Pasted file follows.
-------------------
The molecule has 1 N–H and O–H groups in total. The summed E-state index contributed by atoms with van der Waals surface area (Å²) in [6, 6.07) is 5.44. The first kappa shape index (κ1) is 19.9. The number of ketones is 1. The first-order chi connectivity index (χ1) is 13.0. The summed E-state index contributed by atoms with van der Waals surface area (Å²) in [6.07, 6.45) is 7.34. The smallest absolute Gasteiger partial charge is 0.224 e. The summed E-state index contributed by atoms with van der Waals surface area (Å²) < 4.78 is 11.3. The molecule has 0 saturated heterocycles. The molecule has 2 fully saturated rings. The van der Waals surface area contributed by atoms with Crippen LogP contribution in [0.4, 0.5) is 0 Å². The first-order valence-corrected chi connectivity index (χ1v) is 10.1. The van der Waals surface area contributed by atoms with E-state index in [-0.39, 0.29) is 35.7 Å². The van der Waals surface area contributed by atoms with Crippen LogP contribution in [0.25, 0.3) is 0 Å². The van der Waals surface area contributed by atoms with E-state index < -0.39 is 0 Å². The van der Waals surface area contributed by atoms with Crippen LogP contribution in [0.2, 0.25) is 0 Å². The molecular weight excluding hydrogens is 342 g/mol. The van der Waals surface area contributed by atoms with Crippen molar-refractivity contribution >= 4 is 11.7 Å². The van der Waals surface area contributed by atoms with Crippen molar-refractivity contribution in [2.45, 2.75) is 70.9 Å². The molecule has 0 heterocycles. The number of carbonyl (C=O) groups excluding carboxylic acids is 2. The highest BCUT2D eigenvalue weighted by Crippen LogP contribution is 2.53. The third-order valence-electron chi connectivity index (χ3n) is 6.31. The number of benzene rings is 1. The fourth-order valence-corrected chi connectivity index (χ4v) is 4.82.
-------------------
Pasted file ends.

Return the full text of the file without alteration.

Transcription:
The molecule has 1 N–H and O–H groups in total. The summed E-state index contributed by atoms with van der Waals surface area (Å²) in [6, 6.07) is 5.44. The first kappa shape index (κ1) is 19.9. The number of ketones is 1. The first-order chi connectivity index (χ1) is 13.0. The summed E-state index contributed by atoms with van der Waals surface area (Å²) in [6.07, 6.45) is 7.34. The smallest absolute Gasteiger partial charge is 0.224 e. The summed E-state index contributed by atoms with van der Waals surface area (Å²) < 4.78 is 11.3. The molecule has 0 saturated heterocycles. The molecule has 2 fully saturated rings. The van der Waals surface area contributed by atoms with Crippen LogP contribution in [0.4, 0.5) is 0 Å². The first-order valence-corrected chi connectivity index (χ1v) is 10.1. The van der Waals surface area contributed by atoms with E-state index in [-0.39, 0.29) is 35.7 Å². The van der Waals surface area contributed by atoms with Crippen LogP contribution in [0.25, 0.3) is 0 Å². The van der Waals surface area contributed by atoms with E-state index < -0.39 is 0 Å². The van der Waals surface area contributed by atoms with Crippen LogP contribution in [0.2, 0.25) is 0 Å². The molecular weight excluding hydrogens is 342 g/mol. The van der Waals surface area contributed by atoms with Crippen molar-refractivity contribution >= 4 is 11.7 Å². The van der Waals surface area contributed by atoms with Crippen molar-refractivity contribution in [2.45, 2.75) is 70.9 Å². The molecule has 0 heterocycles. The number of carbonyl (C=O) groups excluding carboxylic acids is 2. The highest BCUT2D eigenvalue weighted by Crippen LogP contribution is 2.53. The third-order valence-electron chi connectivity index (χ3n) is 6.31. The number of benzene rings is 1. The fourth-order valence-corrected chi connectivity index (χ4v) is 4.82.